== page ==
FIG. 5 illustrates a titanium layer formed with a medium pedestal bias power. It has been found that with a relatively medium pedestal bias power of between about 300 and 400 watts, a relatively uniform titanium layer 142 is formed. When a uniform titanium silicide layer 144 is formed by heating the test semiconductor substrate 102, as shown in FIG. 6, the uniform titanium silicide layer 144 also forms a relatively flat profile in the contact opening 108. However, if the contact opening 108 is sufficiently recessed, there will be non-silicided regions 138 in the contact opening 108. Although there is greater area of contact with the uniform titanium silicide layer 144 than with the titanium silicide layer 134 of FIG. 4, the uniform titanium silicide layer 144 still does not utilize all of the available contact surface of the active region in the contact opening 108 and current crowding may still occur.
FIG. 7 illustrates a titanium layer formed with a high bias power. It has been found that with a relatively high pedestal bias power of about 300 watts, there is a high acceleration of the ionized titanium particles from the sheath 128 of the plasma 126 (see FIG. 2). The high acceleration causes resputtering of a previously deposited titanium layer. This results in a build-up of titanium 152 at corners 154 and lower sidewall portions 156 of the contact opening 108. For example, in a circular contact opening, the titanium build-up 152 would be annular in shape. When a titanium silicide layer 158 is formed by heating the test semiconductor substrate 102, as shown in FIG. 8, the titanium silicide layer 158 allows a very limited contact area. Again, such a limited contact area can cause high contact resistance as the majority of the current follows the path of least resistance through the annulus of titanium silicide layer 158.
In response to these inefficient silicide profiles, a two-step process has been developed which results in a silicide profile that substantially covers the entire surface area of the bottom of a contact opening. The process consists of a high pedestal bias power deposition followed by a low pedestal bias power deposition, as illustrated in FIGS. 9-11. The pedestal power bias source 122 (see FIG. 2) is initially set to deliver a relatively high pedestal bias power of about 300 watts. FIG. 9 illustrates the profile of the titanium layer 152 achieved, which is also illustrated and discussed in FIGS. 7 and 8. As previously discussed, the high pedestal bias power results in a build-up of titanium 152 at the corners 154 and the lower sidewall portions 156 of the contact opening 108. Preferably, a pedestal bias power of between about 400 and 600 watts for between about 20 and 40 seconds is applied, wherein the time of deposition is dependent on the amount of titanium required in the via.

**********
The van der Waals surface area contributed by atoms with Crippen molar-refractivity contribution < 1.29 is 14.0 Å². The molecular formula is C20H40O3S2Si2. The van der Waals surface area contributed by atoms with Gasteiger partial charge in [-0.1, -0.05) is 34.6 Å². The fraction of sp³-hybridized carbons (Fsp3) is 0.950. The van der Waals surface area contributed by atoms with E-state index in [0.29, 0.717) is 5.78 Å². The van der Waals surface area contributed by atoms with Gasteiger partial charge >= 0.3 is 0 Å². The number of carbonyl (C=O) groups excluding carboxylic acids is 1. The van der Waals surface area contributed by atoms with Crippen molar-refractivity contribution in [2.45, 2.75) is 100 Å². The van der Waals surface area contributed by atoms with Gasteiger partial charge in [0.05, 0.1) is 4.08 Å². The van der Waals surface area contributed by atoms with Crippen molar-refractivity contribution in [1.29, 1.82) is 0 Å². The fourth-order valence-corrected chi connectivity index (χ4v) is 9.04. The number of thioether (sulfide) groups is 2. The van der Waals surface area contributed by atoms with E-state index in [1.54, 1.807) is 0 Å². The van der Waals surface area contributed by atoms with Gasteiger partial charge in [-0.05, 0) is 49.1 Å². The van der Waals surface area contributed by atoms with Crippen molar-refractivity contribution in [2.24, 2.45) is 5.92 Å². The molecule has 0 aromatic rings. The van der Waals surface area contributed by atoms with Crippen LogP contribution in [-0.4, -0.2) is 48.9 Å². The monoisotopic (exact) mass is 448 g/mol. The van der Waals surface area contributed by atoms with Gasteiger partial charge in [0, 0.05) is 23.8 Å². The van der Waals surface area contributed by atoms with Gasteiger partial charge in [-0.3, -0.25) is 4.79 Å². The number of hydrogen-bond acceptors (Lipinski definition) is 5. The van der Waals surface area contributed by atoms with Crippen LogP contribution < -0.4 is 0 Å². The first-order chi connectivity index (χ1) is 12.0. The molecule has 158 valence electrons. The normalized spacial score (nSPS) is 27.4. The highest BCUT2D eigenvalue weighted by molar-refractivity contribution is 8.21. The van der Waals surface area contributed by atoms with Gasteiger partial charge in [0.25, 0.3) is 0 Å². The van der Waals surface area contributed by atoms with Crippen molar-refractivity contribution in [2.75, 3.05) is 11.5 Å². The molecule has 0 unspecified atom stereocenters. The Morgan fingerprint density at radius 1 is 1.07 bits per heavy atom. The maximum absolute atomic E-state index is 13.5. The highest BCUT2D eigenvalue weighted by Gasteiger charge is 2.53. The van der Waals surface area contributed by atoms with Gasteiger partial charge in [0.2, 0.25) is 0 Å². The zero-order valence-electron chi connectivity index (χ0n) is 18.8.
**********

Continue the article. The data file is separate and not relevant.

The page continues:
The high pedestal bias power deposition is followed by a low pedestal bias power deposition. Preferably, a pedestal bias power of between about 100 and 300 watts for between about 20 and 40 seconds, wherein the time of deposition is dependent on the amount of titanium required. As previously discussed in reference to FIG. 3, a relatively low pedestal bias power results in a convex or curved shape to the titanium layer. However, since the high pedestal bias power deposition has previously formed the build-up of titanium 152 at the corners 154 and the lower sidewall portions 156 of the contact opening 108, the deposition at a low pedestal bias power forms a substantially level profile of relatively constant depth across a bottom 162 of the contact opening 108. FIG. 10 illustrates the final profile of a titanium layer 164 after the low pedestal bias power step of the process. Thus, the two-step process results in a titanium layer 164 profile which substantially covers the bottom 162 and the lower sidewall portions 156 of the contact opening 108 to a substantially consistent depth exhibiting a slightly concave shape at the bottom corners of the contact opening 108, extending up the lower sidewall portions 156 and covering the exposed surfaces of the active-device region 104.
After the two-step deposition process, the test semiconductor substrate 102 is subjected to a high temperature anneal, such as rapid thermal processing (RTP), to form a titanium silicide layer 166, as shown in FIG. 11.